AWS multi-account strategy is a powerful method of managing multiple AWS accounts within an organization. It is designed to help organizations scale and manage their cloud infrastructure more effectively while maintaining security and compliance. In this article, we will explore the key components of an AWS multi-account strategy and how it can be implemented to achieve better control and efficiency in managing cloud resources.
Why Multiple Accounts?
Security controls: Each application could have different security controls, like within same organization, PCI-DSS will have different security controls than other applications.
Isolation: Isolation is crucial to prevent potential risks and security threats that may arise from having multiple applications in the same account.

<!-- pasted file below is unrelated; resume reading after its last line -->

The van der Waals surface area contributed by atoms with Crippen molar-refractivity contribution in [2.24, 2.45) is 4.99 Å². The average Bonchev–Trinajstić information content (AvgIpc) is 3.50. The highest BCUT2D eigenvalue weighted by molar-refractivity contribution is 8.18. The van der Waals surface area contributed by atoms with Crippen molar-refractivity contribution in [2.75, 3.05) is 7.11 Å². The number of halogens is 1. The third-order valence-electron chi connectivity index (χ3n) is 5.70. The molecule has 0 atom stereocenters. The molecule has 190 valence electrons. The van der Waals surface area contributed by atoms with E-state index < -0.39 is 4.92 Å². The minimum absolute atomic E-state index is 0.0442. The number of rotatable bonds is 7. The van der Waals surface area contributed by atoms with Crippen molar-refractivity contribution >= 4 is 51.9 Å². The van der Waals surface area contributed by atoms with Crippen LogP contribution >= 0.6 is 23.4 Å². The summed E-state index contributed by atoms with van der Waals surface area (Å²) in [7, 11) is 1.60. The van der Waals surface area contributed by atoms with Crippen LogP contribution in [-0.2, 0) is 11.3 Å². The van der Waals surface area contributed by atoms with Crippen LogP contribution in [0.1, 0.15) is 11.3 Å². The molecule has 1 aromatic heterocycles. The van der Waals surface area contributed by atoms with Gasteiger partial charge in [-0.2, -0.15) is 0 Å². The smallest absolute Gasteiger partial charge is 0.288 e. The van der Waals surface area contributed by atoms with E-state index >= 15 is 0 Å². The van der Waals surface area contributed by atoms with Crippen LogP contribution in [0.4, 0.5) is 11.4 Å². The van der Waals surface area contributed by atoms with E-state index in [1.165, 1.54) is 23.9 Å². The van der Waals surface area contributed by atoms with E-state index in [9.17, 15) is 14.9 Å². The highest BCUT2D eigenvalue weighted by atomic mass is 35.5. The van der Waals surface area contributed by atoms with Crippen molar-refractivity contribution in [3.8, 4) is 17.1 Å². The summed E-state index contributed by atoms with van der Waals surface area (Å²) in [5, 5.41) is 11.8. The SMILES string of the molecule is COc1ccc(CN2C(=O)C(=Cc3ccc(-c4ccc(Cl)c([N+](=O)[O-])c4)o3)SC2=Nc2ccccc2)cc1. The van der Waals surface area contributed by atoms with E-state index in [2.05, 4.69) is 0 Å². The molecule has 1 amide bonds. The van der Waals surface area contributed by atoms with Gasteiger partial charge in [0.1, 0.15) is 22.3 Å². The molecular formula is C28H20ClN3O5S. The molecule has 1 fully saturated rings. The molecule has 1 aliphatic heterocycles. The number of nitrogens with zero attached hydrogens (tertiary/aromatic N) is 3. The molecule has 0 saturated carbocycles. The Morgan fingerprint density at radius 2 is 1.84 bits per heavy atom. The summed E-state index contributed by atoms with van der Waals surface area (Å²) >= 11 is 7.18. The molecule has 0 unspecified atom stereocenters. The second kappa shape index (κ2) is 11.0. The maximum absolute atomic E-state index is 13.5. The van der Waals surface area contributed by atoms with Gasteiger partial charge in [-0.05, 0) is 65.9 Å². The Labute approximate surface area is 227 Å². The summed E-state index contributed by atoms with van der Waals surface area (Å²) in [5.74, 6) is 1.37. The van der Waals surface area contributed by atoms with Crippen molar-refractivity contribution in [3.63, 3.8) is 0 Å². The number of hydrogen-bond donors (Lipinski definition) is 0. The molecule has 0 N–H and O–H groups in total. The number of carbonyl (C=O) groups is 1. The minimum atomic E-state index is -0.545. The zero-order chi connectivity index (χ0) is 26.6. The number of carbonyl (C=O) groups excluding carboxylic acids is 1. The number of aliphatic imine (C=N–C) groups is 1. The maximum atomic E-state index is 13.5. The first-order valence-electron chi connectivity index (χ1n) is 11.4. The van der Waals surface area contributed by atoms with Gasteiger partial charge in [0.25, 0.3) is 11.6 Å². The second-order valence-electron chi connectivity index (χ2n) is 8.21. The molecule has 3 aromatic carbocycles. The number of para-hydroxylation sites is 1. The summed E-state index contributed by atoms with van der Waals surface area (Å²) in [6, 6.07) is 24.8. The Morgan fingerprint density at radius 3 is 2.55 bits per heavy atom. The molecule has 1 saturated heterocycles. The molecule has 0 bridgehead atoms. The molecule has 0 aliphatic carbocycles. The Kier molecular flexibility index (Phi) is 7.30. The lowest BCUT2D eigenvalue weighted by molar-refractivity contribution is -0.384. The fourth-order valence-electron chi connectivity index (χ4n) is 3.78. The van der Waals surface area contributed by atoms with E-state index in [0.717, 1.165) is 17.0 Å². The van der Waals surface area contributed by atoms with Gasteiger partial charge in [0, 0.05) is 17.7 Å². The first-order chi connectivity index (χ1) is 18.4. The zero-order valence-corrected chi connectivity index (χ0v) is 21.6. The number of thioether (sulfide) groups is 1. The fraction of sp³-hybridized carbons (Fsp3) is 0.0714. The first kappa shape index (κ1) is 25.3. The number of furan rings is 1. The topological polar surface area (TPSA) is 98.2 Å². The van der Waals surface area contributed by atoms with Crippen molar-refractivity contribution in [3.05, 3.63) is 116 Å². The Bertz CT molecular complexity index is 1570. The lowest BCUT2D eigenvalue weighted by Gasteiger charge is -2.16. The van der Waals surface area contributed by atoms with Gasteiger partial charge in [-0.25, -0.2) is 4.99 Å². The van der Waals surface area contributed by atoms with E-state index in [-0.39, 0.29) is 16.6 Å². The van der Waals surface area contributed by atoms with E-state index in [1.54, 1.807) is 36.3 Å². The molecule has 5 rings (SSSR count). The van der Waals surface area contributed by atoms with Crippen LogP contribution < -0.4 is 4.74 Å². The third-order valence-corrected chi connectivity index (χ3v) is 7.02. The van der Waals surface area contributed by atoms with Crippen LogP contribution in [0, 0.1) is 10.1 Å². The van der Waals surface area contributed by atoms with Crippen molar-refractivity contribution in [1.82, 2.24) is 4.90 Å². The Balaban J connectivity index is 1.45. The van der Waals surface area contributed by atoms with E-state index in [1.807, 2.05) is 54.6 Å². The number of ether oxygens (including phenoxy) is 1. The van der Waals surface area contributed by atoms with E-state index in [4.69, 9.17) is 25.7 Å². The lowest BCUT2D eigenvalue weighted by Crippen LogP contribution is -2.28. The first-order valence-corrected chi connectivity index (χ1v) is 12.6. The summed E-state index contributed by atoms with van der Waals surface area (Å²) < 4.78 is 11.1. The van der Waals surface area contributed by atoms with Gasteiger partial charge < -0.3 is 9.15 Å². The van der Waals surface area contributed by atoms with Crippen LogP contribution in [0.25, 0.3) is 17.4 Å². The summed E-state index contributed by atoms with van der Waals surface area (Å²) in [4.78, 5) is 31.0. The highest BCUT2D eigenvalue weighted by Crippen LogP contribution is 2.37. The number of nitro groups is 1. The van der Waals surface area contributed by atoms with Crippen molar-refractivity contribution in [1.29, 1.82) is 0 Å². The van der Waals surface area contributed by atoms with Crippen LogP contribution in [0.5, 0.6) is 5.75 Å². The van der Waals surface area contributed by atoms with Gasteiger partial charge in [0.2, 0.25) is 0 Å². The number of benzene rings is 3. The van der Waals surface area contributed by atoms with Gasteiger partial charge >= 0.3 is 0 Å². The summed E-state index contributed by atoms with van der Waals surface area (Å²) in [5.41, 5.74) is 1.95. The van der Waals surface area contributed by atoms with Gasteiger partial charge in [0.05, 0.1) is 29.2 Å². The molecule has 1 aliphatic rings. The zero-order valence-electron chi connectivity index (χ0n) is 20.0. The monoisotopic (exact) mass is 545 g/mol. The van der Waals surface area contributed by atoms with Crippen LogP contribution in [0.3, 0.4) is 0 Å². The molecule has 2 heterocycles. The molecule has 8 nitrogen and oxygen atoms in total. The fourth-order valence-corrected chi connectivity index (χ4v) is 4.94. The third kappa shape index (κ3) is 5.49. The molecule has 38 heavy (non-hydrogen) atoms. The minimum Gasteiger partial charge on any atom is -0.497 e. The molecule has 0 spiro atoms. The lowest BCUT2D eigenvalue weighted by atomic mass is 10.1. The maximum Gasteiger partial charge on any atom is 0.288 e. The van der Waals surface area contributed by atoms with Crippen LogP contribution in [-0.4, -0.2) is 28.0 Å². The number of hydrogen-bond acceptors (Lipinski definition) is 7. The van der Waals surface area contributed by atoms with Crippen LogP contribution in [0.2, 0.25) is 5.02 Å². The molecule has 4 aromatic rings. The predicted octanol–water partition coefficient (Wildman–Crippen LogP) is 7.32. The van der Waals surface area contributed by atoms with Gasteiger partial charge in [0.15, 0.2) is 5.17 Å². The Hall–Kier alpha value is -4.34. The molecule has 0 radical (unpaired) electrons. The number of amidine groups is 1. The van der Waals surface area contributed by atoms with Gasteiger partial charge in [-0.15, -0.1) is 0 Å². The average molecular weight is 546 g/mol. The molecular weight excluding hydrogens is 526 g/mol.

Many teams: Using multiple accounts prevents team interference, as teams with different responsibilities and resource needs are separated.
Data Isolation: Isolating data stores to an account limits access and management of data to a select few, reducing the risk of unauthorized exposure of sensitive information.
Business process: Individual accounts can be created to cater to specific business needs since business units or products often have different purposes and processes.
Billing: The multi-account approach allows for the creation of distinct billable items across business units, functional teams, or individual users.
Quota allocation: Each account, including projects, has a well-defined and individual quota since AWS quotas are established on a per-account basis.
Design OU Structure
An organizational unit (OU) is a logical grouping of accounts in your organization, created using AWS organizations. OUs enable you to organize your accounts into a hierarchy and make it easier for you to apply management controls. AWS organizations policies are what you use to apply such controls. A Service Control Policy (SCP) is a policy that defines the AWS service actions.